The City of Hobart public art program commissioned Tasmanian artist, Alex Miles to create an artwork along the Rivulet Track in response to those communities impacted by the May 2018 floods in the Rivulet catchment area. The aim of the project was to acknowledge the destructive nature of the natural world and its incredible force and to consider how this could be harnessed to build community cohesion, connectivity and resilience through a creative re-imagining of place and space by a site-specific, responsive public art work.

Built around the statement “…through stronger connections with nature and with each other we become more resilient,” a new public artwork, entitled Rain Coming, was installed in the linear park running beside the Hobart Rivulet in late 2019. Commemorating the May 2018 flood event, and celebrating community resilience, the sculpture features an abstract portrayal of a family of black cockatoos flying down the hill and landing in an area where flood levels were at an extreme.

“Many believe that when the black cockatoos fly down from the mountain, it is a sign that rain is on its way,” artist Alex Miles said, explaining her inspiration for the concept.

At the point where the birds are situated, fragments of stories, experiences and reflections from local residents have been inscribed into the existing sandstone paving.

Afloat – children and families community resilience art project

Afloat – children and families community resilience art project

After the flood that  impacted many communities across Greater Hobart in May 2018, the City of Hobart embarked on a mission to help Hobartians prepare for potential natural disasters in the future with the financial support from the Australian and Tasmanian governments under the Natural Disaster Relief and Recovery Arrangements.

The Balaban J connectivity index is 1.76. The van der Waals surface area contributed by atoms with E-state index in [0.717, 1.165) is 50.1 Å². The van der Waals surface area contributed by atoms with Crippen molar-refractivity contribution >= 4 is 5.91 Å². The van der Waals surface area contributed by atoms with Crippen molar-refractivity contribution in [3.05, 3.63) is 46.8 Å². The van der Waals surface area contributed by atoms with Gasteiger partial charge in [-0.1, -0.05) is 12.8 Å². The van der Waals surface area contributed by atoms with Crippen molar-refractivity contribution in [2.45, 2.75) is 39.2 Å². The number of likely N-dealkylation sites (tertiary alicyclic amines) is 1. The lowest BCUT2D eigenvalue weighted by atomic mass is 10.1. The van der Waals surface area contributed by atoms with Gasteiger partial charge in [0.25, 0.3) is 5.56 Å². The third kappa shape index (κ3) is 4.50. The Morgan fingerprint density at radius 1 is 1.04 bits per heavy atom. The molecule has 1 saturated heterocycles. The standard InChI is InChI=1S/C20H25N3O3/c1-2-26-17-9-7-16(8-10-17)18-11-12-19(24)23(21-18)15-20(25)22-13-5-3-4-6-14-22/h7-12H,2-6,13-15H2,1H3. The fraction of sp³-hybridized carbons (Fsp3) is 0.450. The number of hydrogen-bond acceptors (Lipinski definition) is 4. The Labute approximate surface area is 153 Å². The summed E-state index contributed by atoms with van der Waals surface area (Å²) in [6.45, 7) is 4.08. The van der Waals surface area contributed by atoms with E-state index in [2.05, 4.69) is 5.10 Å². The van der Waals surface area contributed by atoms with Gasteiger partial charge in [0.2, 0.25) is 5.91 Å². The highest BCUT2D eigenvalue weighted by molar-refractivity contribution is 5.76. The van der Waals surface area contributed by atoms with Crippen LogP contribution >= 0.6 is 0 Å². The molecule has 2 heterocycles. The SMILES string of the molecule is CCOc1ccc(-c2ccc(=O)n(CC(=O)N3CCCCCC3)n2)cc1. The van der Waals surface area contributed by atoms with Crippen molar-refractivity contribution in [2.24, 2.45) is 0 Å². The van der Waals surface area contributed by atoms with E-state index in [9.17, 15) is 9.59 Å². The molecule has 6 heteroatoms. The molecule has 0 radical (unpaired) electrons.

Afloat – came to life after childcare centres, school staff and parents from South Hobart shared with the City their experiences during the flood and the impact it had on their community.

Taking a creative pathway and following the Creative Recovery Network’s lead, the Afloat project engaged professional artists to work with children, families and educators using play as a means to help children deal with change, adversity and the associated feelings.

Artists Leigh Tesch and Rosie McKeand delivered eight creative recovery workshops for children aged 3-6 and two professional development workshops for parents and educators. The workshops offered drawing, model-making, music, storytelling and movement based on the topic of the Rivulet. These activities offered ways to build awareness of change and connect the children with their environment – building a sense of place and belonging.

The workshops culminated with an anniversary event on the Rivulet in South Hobart to celebrate the community’s resilience and strength of spirit, and support the ongoing process of recovery.

The event provided an opportunity for people to reconnect, share stories and offer each other support one year on from the flood. A range of creative activities were available for children and families such as art, music, recycling, storytelling, communal feasting and a community procession. The Red Cross and State Emergency Services presence provided the community a safe space to talk about emergency preparedness and safety.

A resource book was developed for parents and educators about children’s creative recovery. It explores how art and storytelling can be applied to build children’s resilience and capacity to cope with an ever-changing environment. The booklet also contains links to state and national resilience and recovery resources.